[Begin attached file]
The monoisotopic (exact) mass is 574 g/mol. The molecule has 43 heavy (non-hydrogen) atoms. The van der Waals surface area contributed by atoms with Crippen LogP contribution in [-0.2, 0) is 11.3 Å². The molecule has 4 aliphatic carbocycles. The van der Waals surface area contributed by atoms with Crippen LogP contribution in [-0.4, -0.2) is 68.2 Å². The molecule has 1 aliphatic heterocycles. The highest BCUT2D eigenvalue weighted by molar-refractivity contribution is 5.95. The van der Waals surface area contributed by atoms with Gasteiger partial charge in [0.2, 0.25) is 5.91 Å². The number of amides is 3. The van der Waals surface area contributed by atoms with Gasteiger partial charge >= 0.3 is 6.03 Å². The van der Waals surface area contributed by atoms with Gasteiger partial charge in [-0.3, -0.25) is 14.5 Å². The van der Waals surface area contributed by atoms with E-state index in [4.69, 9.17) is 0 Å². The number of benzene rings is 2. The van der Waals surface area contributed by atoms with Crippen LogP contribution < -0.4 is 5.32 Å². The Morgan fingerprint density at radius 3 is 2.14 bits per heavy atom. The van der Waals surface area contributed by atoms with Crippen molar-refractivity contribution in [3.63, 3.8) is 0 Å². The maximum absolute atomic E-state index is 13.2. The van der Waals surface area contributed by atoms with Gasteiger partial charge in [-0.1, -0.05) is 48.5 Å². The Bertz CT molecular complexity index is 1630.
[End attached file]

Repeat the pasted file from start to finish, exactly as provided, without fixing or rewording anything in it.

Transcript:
The monoisotopic (exact) mass is 574 g/mol. The molecule has 43 heavy (non-hydrogen) atoms. The van der Waals surface area contributed by atoms with Crippen LogP contribution in [-0.2, 0) is 11.3 Å². The molecule has 4 aliphatic carbocycles. The van der Waals surface area contributed by atoms with Crippen LogP contribution in [-0.4, -0.2) is 68.2 Å². The molecule has 1 aliphatic heterocycles. The highest BCUT2D eigenvalue weighted by molar-refractivity contribution is 5.95. The van der Waals surface area contributed by atoms with Gasteiger partial charge in [0.2, 0.25) is 5.91 Å². The number of amides is 3. The van der Waals surface area contributed by atoms with Gasteiger partial charge >= 0.3 is 6.03 Å². The van der Waals surface area contributed by atoms with Gasteiger partial charge in [-0.3, -0.25) is 14.5 Å². The van der Waals surface area contributed by atoms with E-state index in [4.69, 9.17) is 0 Å². The number of benzene rings is 2. The van der Waals surface area contributed by atoms with Crippen LogP contribution < -0.4 is 5.32 Å². The Morgan fingerprint density at radius 3 is 2.14 bits per heavy atom. The van der Waals surface area contributed by atoms with Crippen molar-refractivity contribution in [3.63, 3.8) is 0 Å². The maximum absolute atomic E-state index is 13.2. The van der Waals surface area contributed by atoms with Gasteiger partial charge in [-0.1, -0.05) is 48.5 Å². The Bertz CT molecular complexity index is 1630.